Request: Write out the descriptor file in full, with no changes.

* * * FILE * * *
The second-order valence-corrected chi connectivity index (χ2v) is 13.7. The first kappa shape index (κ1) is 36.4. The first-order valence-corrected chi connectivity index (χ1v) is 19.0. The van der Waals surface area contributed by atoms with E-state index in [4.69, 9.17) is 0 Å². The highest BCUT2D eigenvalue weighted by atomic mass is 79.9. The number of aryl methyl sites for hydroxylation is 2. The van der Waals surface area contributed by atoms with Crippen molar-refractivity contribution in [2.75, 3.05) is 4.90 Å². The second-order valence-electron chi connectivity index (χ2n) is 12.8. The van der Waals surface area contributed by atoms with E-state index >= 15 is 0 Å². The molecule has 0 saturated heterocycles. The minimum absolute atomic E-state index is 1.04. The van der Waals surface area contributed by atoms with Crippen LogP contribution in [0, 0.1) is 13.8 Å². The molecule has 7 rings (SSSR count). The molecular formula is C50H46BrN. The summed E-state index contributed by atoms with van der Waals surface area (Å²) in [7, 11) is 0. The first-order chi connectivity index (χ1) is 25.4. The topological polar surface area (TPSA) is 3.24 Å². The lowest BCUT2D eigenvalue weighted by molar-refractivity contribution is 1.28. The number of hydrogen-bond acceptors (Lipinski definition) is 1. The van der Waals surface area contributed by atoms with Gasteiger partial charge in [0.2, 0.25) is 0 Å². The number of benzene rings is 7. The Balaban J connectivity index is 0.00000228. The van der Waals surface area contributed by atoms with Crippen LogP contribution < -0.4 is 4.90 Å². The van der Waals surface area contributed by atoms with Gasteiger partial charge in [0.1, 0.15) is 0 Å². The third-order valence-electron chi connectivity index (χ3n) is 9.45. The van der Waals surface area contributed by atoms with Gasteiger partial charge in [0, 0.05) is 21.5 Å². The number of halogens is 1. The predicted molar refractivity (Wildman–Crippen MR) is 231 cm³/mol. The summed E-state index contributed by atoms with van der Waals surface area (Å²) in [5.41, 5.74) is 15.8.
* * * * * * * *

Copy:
The second-order valence-corrected chi connectivity index (χ2v) is 13.7. The first kappa shape index (κ1) is 36.4. The first-order valence-corrected chi connectivity index (χ1v) is 19.0. The van der Waals surface area contributed by atoms with E-state index in [4.69, 9.17) is 0 Å². The highest BCUT2D eigenvalue weighted by atomic mass is 79.9. The number of aryl methyl sites for hydroxylation is 2. The van der Waals surface area contributed by atoms with Crippen molar-refractivity contribution in [2.75, 3.05) is 4.90 Å². The second-order valence-electron chi connectivity index (χ2n) is 12.8. The van der Waals surface area contributed by atoms with E-state index >= 15 is 0 Å². The molecule has 0 saturated heterocycles. The minimum absolute atomic E-state index is 1.04. The van der Waals surface area contributed by atoms with Crippen LogP contribution in [0, 0.1) is 13.8 Å². The molecule has 7 rings (SSSR count). The molecular formula is C50H46BrN. The summed E-state index contributed by atoms with van der Waals surface area (Å²) in [7, 11) is 0. The first-order chi connectivity index (χ1) is 25.4. The topological polar surface area (TPSA) is 3.24 Å². The lowest BCUT2D eigenvalue weighted by molar-refractivity contribution is 1.28. The number of hydrogen-bond acceptors (Lipinski definition) is 1. The van der Waals surface area contributed by atoms with Gasteiger partial charge in [0.2, 0.25) is 0 Å². The number of benzene rings is 7. The Balaban J connectivity index is 0.00000228. The van der Waals surface area contributed by atoms with Crippen LogP contribution < -0.4 is 4.90 Å². The van der Waals surface area contributed by atoms with Gasteiger partial charge in [0.1, 0.15) is 0 Å². The third-order valence-electron chi connectivity index (χ3n) is 9.45. The van der Waals surface area contributed by atoms with Gasteiger partial charge in [0, 0.05) is 21.5 Å². The number of halogens is 1. The predicted molar refractivity (Wildman–Crippen MR) is 231 cm³/mol. The summed E-state index contributed by atoms with van der Waals surface area (Å²) in [5.41, 5.74) is 15.8.